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Even if consideration is limited to random point mutations not directly caused by stabilization processes, stabilization theory paints a more plausible picture of evolution than does orthodox theory. Under that view of evolution, the presumed prevalence of hybridization, makes it common for any given type of organism to have two distinct types of parents. Parental forms, too, would often be derived from two distinct parental forms of their own, and so forth, back through time. With this repeated doubling, the number of ancestral forms for any given modern form would be huge. The descendant form could inherit a mutation occurring in any one of these ancestors. On the other hand, under neo-Darwinian theory, the number of ancestral forms is far smaller (see Figure 7.1). Therefore the number of inheritable mutations is also far smaller. Thus, under stabilization theory, it is much easier to understand how the accumulation of point mutations might play a significant role in evolution (the chance that such a mutation would occur would greatly increase if the number of ancestral individuals were so much larger). The accumulation would not, however, occur within a single isolated lineage. Instead, it would occur within multiple, hybridizing lineages. So this assumption inverts the topology of descent (see Figure 7.1).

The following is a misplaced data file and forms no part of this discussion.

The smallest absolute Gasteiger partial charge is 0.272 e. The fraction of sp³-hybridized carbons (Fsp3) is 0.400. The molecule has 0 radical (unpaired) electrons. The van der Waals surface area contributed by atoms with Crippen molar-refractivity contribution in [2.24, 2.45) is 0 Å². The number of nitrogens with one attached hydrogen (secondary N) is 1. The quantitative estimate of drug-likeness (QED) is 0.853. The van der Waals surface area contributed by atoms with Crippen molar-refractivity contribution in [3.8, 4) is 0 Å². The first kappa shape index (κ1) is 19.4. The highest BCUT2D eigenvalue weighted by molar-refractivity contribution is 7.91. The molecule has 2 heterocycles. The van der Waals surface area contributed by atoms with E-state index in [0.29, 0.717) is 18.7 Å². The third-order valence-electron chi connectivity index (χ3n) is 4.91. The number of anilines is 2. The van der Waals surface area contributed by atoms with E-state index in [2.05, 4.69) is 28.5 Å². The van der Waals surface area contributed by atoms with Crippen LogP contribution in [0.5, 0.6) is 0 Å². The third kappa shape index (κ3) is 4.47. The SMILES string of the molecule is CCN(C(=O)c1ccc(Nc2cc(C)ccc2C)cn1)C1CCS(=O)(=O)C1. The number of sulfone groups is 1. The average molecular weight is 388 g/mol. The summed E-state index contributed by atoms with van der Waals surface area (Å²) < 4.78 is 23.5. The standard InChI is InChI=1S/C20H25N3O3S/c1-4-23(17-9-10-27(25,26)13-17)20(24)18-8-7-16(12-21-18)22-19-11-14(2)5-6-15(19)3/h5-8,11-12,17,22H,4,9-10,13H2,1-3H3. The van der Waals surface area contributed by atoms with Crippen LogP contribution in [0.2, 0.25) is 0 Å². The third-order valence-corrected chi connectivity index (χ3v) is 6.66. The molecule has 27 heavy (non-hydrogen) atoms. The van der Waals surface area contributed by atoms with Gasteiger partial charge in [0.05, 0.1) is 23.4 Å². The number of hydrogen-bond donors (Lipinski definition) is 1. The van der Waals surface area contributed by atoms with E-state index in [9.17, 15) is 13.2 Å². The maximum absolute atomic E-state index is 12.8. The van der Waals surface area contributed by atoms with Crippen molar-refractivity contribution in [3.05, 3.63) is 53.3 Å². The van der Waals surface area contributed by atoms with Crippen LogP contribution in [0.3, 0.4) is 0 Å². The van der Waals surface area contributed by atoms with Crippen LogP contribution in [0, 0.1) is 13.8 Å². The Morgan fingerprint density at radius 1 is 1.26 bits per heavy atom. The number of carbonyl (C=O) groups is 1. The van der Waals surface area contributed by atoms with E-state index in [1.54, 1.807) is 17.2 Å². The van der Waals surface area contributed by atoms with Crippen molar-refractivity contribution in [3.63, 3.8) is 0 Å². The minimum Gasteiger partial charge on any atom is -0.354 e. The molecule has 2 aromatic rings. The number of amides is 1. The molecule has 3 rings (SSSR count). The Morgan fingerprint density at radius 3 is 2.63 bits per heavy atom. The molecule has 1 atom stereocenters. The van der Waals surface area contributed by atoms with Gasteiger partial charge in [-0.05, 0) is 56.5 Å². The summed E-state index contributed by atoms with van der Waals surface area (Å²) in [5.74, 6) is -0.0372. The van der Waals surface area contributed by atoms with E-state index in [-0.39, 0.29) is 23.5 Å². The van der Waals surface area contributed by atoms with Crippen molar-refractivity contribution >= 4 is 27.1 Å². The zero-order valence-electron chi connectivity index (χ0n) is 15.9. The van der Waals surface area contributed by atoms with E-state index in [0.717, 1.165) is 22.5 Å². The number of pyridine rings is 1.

However, under stabilization theory, point mutations play no direct role in the production of new stable forms, as do chromosomal mutations. The evolution of genes is decoupled from the production of new forms. Alteration of genes through point mutation is viewed as an ongoing process occurring within populations composed of individuals that are largely uniform and stable over time. Gradual statistical changes are therefore assumed to occur in genes. But the typical form is assumed to come into being abruptly and change little thereafter. The theory says it is only as one form succeeds another over geological time that point mutations, which occasionally produce new traits, begin to have major effect as they accumulate within a lineage of forms (see Section 8). In contrast, neo-Darwinian theory assumes point mutations typically do have a major effect (by accumulating within a lineage of individuals in the successive generations of a single isolated population). Stabilization theory claims the accumulation of point mutations does not usually lead gradually to the production of new forms. Instead such a mutations are conceived of as arising within populations of individuals that already share a particular karyotype and a particular stable set of characteristic traits. Typically they do not alter the essential features that characterize form. Only when that form goes on to produce an offspring form, can that mutation become part of the genome of a new form. Even then, it is the genetic events that occur during the stabilization process producing that new form that determine the new form's characteristic features.
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